According to Law School Transparency, Florida International costs $179,807 for residents increasing faster than inflation.  Roughly 1/3 pay full price and only 1/3 get a discount of more than $5k.  Its employment score is 63.9% with a quarter of all graduates working in small firms and a quarter working in public service.

Lest the "scamblog" crowd think those numbers are "bad," it's objectively one of the top 5 schools in a state that has 11.5 of 'em. Just look at this beautiful back-alley appendectomy of a law school picture.  If sunshine be the best disinfectant, the Sunshine State's law school output is so mercilessly bright it's the equivalent of dumping chlorine bleach into a beer bong.

I'd say the fact that the nominee helped flood the ranks of lower-paid lawyers in a saturated state with an above-average law school more than qualifies Mr. Acosta.  Wouldn't you?

Monday, February 13, 2017

Thanks, ABA! or: Good Times, These are the Good Times!

Remember how the ABA has been debating tightening bar examination pass rates with respect to law school accreditation?  You don't, but they have.

House of Delegates says nope! Diversity, that all-encompassing Wonderbread of American geopolitical argument, always cheap and filling, to the rescue:
A storm of criticism has surrounded Standard 316’s proposed revision, which would have required that to meet accreditation standards, 75 percent of a law schools’ graduates must pass a bar exam within a two-year period. At a notice and comment hearing the section held in August, various groups, including the National Black Law Students Association (PDF), testified that the proposal failed to address racial inequities in the law school admissions process and legal education.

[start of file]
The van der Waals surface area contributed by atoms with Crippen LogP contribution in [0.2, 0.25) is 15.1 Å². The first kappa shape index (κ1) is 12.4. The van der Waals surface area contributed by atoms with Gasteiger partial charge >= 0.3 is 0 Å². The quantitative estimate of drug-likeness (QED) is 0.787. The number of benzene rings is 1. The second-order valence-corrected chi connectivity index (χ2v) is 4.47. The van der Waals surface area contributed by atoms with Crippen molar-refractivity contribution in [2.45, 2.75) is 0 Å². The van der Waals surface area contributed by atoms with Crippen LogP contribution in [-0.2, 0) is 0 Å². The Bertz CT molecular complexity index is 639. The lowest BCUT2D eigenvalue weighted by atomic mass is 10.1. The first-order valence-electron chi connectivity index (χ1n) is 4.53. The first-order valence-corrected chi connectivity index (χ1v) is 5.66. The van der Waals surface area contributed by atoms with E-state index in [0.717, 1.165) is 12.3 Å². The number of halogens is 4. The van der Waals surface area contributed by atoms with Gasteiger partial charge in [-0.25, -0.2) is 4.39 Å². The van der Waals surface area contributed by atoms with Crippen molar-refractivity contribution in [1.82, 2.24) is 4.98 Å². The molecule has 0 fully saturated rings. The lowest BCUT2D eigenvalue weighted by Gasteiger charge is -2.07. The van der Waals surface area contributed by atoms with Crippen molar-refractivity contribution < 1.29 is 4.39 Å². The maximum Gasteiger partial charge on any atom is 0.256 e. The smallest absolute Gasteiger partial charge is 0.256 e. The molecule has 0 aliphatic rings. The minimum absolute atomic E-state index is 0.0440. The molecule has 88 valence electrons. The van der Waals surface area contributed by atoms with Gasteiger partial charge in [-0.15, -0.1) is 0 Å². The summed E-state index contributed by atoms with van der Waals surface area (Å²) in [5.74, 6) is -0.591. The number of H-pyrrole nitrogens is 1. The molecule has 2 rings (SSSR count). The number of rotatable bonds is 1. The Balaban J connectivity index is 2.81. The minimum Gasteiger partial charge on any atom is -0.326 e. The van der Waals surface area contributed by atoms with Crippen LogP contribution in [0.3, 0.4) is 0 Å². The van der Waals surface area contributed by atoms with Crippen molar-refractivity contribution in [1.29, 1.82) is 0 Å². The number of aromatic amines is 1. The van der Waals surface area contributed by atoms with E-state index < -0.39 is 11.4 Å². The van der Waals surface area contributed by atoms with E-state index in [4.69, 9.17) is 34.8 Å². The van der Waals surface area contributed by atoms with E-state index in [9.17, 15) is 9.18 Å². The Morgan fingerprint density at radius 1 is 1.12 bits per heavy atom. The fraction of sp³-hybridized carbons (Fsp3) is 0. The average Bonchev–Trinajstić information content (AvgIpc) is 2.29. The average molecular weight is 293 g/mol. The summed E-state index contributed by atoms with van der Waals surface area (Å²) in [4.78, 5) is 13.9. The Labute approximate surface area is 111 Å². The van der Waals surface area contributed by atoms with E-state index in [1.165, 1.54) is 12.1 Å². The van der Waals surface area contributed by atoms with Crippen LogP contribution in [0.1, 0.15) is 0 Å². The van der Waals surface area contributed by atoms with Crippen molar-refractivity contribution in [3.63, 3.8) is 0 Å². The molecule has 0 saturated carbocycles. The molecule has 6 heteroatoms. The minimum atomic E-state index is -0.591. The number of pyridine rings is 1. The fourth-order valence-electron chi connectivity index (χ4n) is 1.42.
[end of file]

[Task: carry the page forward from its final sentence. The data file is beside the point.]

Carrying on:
According to data ... submitted for the hearing by William Patton, a professor emeritus at Whittier Law School, 33.4 percent of black students in California and 29.8 percent of the state’s Hispanic law students attend the five ABA-accredited law schools that would be most at risk of violating the proposed revision.

And in January, the Association of American Law School’s Law School Deans Steering Committee wrote the council to ask it to withdraw the proposal, based on concerns about different state bar scoring standards, falling bar-passage rates and a lack of diversity in the profession.
In other words, vague sociological ideals trump some strict "standard" that also happens to disadvantage quite a few law schools and other institutional actors who need more people of color in the feel-good brochures that solicit donation$ from mostly liberal lily-white donors.

What I particularly love about this particular issue is that apparently no one in this "debate" has ever seriously questioned the Defenders of the Faith on what, exactly, the causal connection is between having race-neutral strict bar passage standards as an output and a sufficient level of minorities being enrolled in law schools as an input.

It seems a highly relevant question where there is already a massive oversupply of lawyers generally and at least some minorities living in the legal profession's margins of incompetence or pseudo-poverty.  And if the legal profession really is too damned white, couldn't we cull some of the barely ethical boomers pulling the slouching court system towards Gomorrah? 

Consider how beautifully nonsensical this argument becomes upon even a whiff of scrutiny:  If minority students are able to pass the bar and the law schools deny them admission out of fear of stereotypical failure, the law schools are being blatantly racist.  If minority students aren't able to pass the bar, the law schools aren't doing them a favor by admitting them.

SO:  What does this fucking regulation do, but either relieve law schools of their own institutional racism OR permit the law schools to profit profit profit from students who have no business in an American law school under the Great White Cloak of "Opportunity"?

Why does a $10k soft tissue claim get more adversarial scrutiny than the policies that affect a generation of lawyer-serfs?

It's exploitation.  Glimmering, shiny exploitation.  Gleaming like polished alabaster in the noonday sun, fine as the deftly carved ivory in the foyer of warlord's mansion, as brilliant as bleached teeth or a birch forest covered in silent ice.  As beautifully shameless and blissfully overt as Mandingo or Foxy Brown, both of whom would be easily admitted into La Verne's night program.  Lexploitation.